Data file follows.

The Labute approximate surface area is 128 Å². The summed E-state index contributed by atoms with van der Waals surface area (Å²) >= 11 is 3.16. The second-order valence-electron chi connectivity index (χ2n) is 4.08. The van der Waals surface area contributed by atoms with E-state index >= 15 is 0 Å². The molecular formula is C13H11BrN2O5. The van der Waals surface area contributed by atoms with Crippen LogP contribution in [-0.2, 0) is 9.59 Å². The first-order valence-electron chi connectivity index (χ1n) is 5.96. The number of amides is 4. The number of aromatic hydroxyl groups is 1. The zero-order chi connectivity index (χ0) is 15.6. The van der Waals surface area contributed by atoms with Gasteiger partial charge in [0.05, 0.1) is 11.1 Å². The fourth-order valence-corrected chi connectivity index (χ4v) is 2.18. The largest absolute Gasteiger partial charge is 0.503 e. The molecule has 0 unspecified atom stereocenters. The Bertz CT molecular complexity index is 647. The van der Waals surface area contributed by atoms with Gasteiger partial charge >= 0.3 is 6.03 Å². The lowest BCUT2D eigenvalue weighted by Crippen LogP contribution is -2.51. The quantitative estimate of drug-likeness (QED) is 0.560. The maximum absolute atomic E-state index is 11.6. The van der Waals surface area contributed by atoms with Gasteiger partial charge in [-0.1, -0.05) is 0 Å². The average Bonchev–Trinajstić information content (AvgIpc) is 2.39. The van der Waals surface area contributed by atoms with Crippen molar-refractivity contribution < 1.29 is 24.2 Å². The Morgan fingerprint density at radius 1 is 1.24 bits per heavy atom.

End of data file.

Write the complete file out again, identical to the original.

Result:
The Labute approximate surface area is 128 Å². The summed E-state index contributed by atoms with van der Waals surface area (Å²) >= 11 is 3.16. The second-order valence-electron chi connectivity index (χ2n) is 4.08. The van der Waals surface area contributed by atoms with E-state index >= 15 is 0 Å². The molecular formula is C13H11BrN2O5. The van der Waals surface area contributed by atoms with Crippen LogP contribution in [-0.2, 0) is 9.59 Å². The first-order valence-electron chi connectivity index (χ1n) is 5.96. The number of amides is 4. The number of aromatic hydroxyl groups is 1. The zero-order chi connectivity index (χ0) is 15.6. The van der Waals surface area contributed by atoms with Gasteiger partial charge in [0.05, 0.1) is 11.1 Å². The fourth-order valence-corrected chi connectivity index (χ4v) is 2.18. The largest absolute Gasteiger partial charge is 0.503 e. The molecule has 0 unspecified atom stereocenters. The Bertz CT molecular complexity index is 647. The van der Waals surface area contributed by atoms with Gasteiger partial charge >= 0.3 is 6.03 Å². The lowest BCUT2D eigenvalue weighted by Crippen LogP contribution is -2.51. The quantitative estimate of drug-likeness (QED) is 0.560. The maximum absolute atomic E-state index is 11.6. The van der Waals surface area contributed by atoms with Gasteiger partial charge in [-0.1, -0.05) is 0 Å². The average Bonchev–Trinajstić information content (AvgIpc) is 2.39. The van der Waals surface area contributed by atoms with Crippen molar-refractivity contribution < 1.29 is 24.2 Å². The Morgan fingerprint density at radius 1 is 1.24 bits per heavy atom.